The 366 daily episodes in 2014 were chronological snapshots of earth history, beginning with the Precambrian in January and on to the Cenozoic in December. You can find them all in the index in the right sidebar. In 2015, the daily episodes for each month were assembled into monthly packages, and a few new episodes were posted. Now, the blog/podcast is on a weekly schedule with diverse topics, and the Facebook Page showcases photos on Mineral Monday and Fossil Friday. Thanks for your interest!

Friday, April 25, 2014

April 25. Cooksonia

We talked about early plants on April 11, and last month I mentioned that there are some fossil spores from the Ordovician that indicate there were some primitive plants on land that long ago. But really, even though there are some early to middle Silurian land plants known, there still wasn’t much, even towards the end of the Silurian, coming up at about 416 million years ago. 

Most of the land surface was bare rock or the kind of soil that forms from the physical weathering of rock. Plants seem to have mostly lived mostly along sea coasts, in wetlands, and it’s reasonable to suppose they might have grown along some rivers. But even with that limited range, they were still pretty much worldwide – from what is now Greenland to Siberia to Australia – all areas that were within the temperate or tropical zones during the Silurian.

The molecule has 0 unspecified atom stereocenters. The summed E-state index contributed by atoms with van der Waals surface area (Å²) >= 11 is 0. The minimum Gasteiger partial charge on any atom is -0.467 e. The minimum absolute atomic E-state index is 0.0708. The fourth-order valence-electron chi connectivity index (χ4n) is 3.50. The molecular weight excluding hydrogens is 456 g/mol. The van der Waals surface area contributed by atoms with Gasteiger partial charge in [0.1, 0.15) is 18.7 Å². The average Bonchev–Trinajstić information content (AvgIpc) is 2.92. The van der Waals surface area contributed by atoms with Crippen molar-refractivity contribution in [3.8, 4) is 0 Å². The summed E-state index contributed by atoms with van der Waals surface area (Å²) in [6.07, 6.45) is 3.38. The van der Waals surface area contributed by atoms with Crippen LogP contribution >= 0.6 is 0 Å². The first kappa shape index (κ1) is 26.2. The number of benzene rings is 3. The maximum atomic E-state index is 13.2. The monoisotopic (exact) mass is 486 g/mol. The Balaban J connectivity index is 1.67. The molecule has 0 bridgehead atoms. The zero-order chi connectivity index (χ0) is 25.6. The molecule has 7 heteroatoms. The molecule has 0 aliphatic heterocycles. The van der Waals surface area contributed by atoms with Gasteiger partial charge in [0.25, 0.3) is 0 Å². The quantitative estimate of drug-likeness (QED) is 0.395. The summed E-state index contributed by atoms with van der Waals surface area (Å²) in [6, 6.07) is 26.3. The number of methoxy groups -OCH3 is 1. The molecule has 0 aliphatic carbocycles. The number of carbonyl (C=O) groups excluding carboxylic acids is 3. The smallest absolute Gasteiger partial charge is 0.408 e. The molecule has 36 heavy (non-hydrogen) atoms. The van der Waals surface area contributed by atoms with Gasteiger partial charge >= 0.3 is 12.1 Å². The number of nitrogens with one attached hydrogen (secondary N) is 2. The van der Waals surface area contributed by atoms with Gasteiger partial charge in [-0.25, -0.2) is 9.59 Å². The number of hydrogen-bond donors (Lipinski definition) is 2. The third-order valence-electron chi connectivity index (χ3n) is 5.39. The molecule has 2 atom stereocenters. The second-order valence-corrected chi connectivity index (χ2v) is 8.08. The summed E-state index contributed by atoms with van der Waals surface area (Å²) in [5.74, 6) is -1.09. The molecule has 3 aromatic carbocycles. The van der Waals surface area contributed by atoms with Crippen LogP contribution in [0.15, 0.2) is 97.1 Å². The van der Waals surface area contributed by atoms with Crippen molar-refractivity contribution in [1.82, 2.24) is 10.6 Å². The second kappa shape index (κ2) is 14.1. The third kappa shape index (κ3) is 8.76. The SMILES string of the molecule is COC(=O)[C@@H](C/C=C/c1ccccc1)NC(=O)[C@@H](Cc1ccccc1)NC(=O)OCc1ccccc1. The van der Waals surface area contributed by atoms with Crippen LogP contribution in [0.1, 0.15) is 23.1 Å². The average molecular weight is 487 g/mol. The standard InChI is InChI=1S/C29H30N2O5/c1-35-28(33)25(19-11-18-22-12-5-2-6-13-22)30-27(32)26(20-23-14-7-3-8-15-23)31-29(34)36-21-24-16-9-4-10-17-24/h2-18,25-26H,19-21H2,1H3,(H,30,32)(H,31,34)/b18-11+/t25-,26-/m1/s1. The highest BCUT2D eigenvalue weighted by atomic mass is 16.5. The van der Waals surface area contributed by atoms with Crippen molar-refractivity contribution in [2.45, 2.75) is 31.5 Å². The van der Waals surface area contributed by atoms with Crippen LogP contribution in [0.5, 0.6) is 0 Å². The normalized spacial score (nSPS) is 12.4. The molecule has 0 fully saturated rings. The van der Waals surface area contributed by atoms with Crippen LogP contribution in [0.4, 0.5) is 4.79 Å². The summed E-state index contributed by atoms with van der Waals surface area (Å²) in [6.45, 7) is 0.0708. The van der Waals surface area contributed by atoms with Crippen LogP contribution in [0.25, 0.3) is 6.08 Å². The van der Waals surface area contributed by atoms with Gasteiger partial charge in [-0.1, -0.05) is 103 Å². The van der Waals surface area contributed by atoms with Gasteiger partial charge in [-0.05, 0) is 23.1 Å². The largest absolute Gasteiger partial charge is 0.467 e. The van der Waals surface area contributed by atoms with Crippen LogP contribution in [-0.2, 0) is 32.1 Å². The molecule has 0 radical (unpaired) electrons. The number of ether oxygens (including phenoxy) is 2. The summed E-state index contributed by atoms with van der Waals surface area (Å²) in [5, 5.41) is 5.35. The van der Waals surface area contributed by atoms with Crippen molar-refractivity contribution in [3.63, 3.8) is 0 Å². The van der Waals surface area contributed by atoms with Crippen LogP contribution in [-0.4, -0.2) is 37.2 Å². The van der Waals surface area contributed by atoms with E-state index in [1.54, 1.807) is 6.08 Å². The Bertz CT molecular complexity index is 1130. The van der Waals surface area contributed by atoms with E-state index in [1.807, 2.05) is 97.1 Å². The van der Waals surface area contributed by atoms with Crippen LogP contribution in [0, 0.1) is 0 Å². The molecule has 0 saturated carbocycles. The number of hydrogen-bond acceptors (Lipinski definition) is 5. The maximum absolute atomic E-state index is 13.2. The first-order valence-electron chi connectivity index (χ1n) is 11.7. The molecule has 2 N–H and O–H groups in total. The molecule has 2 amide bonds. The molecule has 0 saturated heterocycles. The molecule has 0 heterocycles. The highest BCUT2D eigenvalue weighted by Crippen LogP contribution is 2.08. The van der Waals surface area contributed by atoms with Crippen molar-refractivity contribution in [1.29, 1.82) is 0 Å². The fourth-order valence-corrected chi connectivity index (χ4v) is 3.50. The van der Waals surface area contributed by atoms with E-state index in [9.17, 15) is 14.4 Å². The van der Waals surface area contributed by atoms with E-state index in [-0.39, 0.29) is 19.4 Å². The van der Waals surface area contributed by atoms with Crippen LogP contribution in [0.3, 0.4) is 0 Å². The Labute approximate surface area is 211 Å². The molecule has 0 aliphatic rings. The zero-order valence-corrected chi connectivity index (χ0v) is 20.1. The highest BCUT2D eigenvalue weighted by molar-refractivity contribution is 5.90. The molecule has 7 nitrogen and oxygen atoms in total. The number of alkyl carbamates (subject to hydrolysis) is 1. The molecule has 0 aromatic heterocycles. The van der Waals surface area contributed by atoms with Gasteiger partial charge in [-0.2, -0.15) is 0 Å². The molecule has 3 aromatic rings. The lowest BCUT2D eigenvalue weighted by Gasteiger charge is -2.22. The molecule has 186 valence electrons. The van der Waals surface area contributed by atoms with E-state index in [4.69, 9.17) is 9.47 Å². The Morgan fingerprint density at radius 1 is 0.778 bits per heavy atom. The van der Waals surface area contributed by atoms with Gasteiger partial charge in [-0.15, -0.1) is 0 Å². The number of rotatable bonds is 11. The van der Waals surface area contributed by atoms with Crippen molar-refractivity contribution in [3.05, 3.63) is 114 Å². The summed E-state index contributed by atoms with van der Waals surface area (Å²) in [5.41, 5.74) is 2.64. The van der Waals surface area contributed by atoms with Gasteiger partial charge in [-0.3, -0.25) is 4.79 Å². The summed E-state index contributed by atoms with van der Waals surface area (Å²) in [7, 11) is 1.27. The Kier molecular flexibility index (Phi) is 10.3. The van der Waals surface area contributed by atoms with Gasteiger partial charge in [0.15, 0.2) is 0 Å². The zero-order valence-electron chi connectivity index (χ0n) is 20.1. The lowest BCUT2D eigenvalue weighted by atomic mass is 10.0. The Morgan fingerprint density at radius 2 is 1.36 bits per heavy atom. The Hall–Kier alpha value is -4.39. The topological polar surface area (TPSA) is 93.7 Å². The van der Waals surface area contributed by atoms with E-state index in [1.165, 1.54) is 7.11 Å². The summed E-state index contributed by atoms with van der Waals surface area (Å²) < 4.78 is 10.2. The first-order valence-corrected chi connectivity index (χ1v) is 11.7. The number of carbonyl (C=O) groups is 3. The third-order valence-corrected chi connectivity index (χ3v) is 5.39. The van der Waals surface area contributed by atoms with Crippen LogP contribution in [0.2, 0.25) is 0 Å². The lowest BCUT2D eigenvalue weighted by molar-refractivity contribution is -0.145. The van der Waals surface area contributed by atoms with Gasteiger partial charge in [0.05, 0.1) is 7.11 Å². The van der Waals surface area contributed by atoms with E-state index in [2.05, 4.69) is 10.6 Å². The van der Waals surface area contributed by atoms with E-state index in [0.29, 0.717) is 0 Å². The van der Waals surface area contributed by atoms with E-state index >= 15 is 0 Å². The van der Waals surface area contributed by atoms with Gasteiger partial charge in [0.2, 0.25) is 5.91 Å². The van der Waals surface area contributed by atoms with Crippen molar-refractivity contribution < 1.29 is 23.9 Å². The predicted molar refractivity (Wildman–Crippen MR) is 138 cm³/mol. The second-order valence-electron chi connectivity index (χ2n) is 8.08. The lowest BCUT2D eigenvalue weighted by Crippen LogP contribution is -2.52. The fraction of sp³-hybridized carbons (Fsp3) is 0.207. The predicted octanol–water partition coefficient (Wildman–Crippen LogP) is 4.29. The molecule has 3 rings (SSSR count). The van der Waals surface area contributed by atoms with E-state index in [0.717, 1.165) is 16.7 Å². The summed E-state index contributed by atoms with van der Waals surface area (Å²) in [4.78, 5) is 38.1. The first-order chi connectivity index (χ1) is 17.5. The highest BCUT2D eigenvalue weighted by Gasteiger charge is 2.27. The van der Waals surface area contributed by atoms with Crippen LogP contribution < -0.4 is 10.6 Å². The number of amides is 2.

Cooksonia was the first plant on land that had an upright stalk, rather than mossy ground cover. It was a vascular plant, meaning it had a system for delivering nutrients and water around its body. It wasn’t very tall, though – just a few inches at most. It seems that the stalk was mostly there to help disperse the plant’s spores, which were in clusters on the tips of the branched stalks. Cooksonia was discovered in 1937 in very late Silurian rocks in England and Wales, but it’s since been found all over the world.

Cooksonia didn’t have leaves, or flowers, or a root system. William Lang, who described the first specimens, named it for Isabel Cookson, an Australian botanist and paleobotanist who worked with him in Britain. Her work on Silurian and Devonian plants was important in establishing theories of the evolution of land plants.

So, we’re getting there – the land isn’t just bare rock any more. Short stalked plants, mosses, and a millipede here and there to eat the dead plant detritus, and that’s about it. But it was a start.
—Richard I. Gibson

Drawing by Smith609 via Wikipedia, under Creative Commons license

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